By Greg Garno, Daily Sports Editor
Published December 27, 2013
DETROIT – Late into the first period, freshman forward Evan Allen found the puck in the right circle with room to shoot on the net. But no sooner could he wind up his stick than he whiffed on the attempt as the cracked, snowy ice slowed the puck.
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For all the hype and anticipation that came with playing hockey outdoors, the ice on the field of Comerica Park, home to MLB’s Detroit Tigers, slowed play down for the No. 3 Michigan hockey team.
Ultimately, the slowed play combined with the Wolverines’ defensive miscues and turnovers in their own zone cost them as they fell, 3-2, to Western Michigan (8-8-3) in overtime of Friday’s semifinal round of the Great Lakes Invitational.
Junior forward Travis Lynch’s tying goal in the third period forced overtime, but it was the Broncos’ Josh Pitt who made a nifty move to weave through the defense and beat freshman goaltender Zach Nagelvoort in the extra frame for the win.
Michigan (10-3-2) could only watch as Pitts deked a trio of defenders en route to a breakaway attempt. It was one of the Wolverines’ multiple miscues in the game that resulted in all three goals and increased time spent in their own zone.
“They wouldn’t let us out of the zone.” Michigan coach Red Berenson said. “Even when we brought it up to the blue line, we turned it over and had to play tired in our zone.”
Michigan will face Michigan State in the consolation game Saturday in a rematch of last year’s faceoff. Like they did Friday, the Wolverines will play without sophomore forward and alternate captain Andrew Copp, who is currently playing in Sweden for the U.S. junior national team.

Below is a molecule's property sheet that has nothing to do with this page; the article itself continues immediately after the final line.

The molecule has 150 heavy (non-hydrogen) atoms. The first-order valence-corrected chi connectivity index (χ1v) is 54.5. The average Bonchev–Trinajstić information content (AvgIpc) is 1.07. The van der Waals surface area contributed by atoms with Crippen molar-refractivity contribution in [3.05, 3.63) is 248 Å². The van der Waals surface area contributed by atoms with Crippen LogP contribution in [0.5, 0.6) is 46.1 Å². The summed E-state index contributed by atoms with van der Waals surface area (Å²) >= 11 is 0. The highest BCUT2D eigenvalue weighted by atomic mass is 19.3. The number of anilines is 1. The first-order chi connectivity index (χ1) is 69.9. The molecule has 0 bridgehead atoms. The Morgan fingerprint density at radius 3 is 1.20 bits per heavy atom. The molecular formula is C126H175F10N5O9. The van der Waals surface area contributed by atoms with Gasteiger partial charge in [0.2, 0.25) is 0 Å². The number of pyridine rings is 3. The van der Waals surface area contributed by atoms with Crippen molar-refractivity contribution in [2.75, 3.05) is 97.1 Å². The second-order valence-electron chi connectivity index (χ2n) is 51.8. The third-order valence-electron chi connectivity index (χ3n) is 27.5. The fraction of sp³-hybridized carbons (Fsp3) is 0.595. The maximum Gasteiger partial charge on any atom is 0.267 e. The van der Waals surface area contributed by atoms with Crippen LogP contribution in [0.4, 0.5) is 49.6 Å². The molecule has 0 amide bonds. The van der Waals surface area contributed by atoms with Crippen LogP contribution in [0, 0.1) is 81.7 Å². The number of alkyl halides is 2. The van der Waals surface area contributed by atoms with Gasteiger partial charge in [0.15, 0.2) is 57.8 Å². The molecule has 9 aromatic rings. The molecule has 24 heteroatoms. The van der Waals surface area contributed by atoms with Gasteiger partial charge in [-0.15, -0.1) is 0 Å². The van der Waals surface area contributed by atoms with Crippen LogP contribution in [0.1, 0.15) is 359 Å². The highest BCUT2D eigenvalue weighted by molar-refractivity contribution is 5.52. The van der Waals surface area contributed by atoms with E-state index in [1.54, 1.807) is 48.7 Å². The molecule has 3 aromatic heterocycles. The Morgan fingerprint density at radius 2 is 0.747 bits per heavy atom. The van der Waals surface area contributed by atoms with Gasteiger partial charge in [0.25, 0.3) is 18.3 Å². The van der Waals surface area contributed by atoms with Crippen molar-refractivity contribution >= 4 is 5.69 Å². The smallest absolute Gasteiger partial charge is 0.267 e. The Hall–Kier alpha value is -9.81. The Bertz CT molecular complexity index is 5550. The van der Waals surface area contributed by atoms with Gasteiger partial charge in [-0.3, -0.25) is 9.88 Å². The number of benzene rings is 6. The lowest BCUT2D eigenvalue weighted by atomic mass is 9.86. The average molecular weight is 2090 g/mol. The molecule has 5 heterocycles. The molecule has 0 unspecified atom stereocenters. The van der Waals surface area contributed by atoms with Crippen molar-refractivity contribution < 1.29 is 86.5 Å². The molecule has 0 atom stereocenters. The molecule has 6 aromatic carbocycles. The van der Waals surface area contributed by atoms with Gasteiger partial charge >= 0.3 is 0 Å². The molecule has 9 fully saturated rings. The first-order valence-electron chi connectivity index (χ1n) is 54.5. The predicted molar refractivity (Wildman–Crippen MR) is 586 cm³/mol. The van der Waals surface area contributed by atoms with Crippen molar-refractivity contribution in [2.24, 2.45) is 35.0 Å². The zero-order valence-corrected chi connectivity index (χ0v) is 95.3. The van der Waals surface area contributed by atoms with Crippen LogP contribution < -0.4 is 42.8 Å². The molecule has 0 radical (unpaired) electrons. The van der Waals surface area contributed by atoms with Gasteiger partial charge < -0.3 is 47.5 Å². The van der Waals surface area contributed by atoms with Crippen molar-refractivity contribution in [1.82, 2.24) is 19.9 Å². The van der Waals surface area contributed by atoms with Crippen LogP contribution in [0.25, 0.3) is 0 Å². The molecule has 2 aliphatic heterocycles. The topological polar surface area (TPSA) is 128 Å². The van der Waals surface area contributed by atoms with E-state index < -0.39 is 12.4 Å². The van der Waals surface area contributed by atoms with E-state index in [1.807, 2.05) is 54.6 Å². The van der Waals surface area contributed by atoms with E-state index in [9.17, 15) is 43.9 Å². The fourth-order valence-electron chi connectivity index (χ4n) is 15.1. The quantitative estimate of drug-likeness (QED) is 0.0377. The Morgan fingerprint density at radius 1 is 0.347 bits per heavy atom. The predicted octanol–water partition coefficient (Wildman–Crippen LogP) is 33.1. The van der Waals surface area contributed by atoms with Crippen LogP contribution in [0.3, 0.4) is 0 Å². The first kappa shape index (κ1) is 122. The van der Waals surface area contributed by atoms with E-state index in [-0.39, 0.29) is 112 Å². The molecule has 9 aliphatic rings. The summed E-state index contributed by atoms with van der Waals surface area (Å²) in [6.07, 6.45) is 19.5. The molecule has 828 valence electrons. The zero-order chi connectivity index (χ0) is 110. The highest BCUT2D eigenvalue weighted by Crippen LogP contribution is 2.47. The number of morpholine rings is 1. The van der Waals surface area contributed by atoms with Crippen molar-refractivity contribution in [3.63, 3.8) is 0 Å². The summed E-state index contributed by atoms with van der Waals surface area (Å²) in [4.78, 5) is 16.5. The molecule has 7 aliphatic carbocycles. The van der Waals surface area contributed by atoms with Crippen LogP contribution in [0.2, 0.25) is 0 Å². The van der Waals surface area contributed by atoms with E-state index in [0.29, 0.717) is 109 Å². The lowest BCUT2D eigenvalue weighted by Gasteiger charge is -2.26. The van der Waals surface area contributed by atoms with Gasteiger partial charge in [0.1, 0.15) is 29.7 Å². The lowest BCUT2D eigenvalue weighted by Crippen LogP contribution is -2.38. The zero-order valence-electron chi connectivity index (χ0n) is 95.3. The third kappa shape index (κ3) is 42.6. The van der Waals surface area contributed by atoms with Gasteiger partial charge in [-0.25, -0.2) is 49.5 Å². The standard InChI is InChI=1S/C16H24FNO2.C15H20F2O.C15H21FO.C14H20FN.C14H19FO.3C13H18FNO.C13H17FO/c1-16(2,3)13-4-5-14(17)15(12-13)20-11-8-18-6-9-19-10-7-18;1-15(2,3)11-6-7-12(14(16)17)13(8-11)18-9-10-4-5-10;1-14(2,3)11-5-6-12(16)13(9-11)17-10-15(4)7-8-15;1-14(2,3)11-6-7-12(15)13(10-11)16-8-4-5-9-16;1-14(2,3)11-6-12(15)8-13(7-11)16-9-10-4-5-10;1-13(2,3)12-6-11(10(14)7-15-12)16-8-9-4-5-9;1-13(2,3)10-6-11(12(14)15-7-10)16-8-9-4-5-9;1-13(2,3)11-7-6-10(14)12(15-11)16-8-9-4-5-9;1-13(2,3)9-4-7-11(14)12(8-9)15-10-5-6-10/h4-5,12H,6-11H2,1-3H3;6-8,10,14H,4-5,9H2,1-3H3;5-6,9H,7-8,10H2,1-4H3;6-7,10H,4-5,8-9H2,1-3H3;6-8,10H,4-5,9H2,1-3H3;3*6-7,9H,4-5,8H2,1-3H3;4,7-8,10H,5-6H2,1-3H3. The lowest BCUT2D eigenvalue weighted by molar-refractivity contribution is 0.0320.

Freshman forward JT Compher scored on a shorthanded goal for the second time this season, playing less than two weeks after he was sent home from the U.S. junior team training camp in Minnesota with an apparent broken foot.
“It’s feeling pretty good,” Compher said. “I was glad to be out there.”
Compher didn’t specify when he found out he would play, nor would his coach specify on the injury that was thought to be a broken foot at first.
Fellow freshman forward Tyler Motte also returned to action 24 hours before puck drop after he was one of the last to be cut from the U.S. junior team on Thursday in Sweden.
Michigan had its chances all throughout the game with eight power-play opportunities and nothing to show for them. It marked the third straight game in which Michigan went scoreless on the power play.
“I thought we got better as the game went on and started to get some chances, but we still couldn’t bury one,” Berenson said. “I thought we had good puck control, but the puck either didn’t go through or didn’t go in.”
The scoring opened up in the second period with Compher’s breakaway attempt, but it represented one of the few instances in which Michigan controlled the puck.
Less than four minutes later, unmarked in front of the net, Broncos forward Shane Berschbach fired the puck past freshman netminder Zach Nagelvoort to tie the game at one. Nagelvoort, who had 27 saves, started his third straight game, including an exhibition loss against the U.S. National Team Development Program.
Western Michigan’s Will Kessel gave his team its first lead of the night with a shot too quick for Nagelvoort, who hung his head in defeat. But Nagelvoort held on to bail out the Wolverines from the sloppy conditions to force the overtime before a late penalty kill proved to be too much.
Outside, the already-cracked ice from games and practices that started two weeks prior turned to shavings quickly. Fast skaters like sophomore forward Boo Nieves and senior forward Luke Moffatt struggled to accelerate, while others lost their balance.
“It didn’t have a bearing on the game at all,” Berenson said.
Added senior defenseman Mac Bennett: “They had to play on the same ice. There’s no effect (on how we played).”